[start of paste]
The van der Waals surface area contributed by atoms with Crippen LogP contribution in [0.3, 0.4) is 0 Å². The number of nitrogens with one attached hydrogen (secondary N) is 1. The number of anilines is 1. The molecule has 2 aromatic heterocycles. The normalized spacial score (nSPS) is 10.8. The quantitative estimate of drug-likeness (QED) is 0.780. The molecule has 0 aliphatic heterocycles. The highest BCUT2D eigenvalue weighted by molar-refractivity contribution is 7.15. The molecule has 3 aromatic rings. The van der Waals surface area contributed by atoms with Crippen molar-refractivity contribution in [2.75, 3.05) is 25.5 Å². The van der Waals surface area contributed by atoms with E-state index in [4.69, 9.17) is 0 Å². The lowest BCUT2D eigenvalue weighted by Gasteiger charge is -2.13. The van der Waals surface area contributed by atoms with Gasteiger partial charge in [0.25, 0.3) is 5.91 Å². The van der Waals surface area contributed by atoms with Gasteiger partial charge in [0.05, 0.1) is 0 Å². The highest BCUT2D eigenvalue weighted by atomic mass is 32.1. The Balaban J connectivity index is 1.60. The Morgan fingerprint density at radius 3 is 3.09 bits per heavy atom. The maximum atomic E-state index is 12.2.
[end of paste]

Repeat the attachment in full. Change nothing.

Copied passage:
The van der Waals surface area contributed by atoms with Crippen LogP contribution in [0.3, 0.4) is 0 Å². The number of nitrogens with one attached hydrogen (secondary N) is 1. The number of anilines is 1. The molecule has 2 aromatic heterocycles. The normalized spacial score (nSPS) is 10.8. The quantitative estimate of drug-likeness (QED) is 0.780. The molecule has 0 aliphatic heterocycles. The highest BCUT2D eigenvalue weighted by molar-refractivity contribution is 7.15. The molecule has 3 aromatic rings. The van der Waals surface area contributed by atoms with Crippen molar-refractivity contribution in [2.75, 3.05) is 25.5 Å². The van der Waals surface area contributed by atoms with E-state index in [4.69, 9.17) is 0 Å². The lowest BCUT2D eigenvalue weighted by Gasteiger charge is -2.13. The van der Waals surface area contributed by atoms with Gasteiger partial charge in [0.25, 0.3) is 5.91 Å². The van der Waals surface area contributed by atoms with Gasteiger partial charge in [0.05, 0.1) is 0 Å². The highest BCUT2D eigenvalue weighted by atomic mass is 32.1. The Balaban J connectivity index is 1.60. The Morgan fingerprint density at radius 3 is 3.09 bits per heavy atom. The maximum atomic E-state index is 12.2.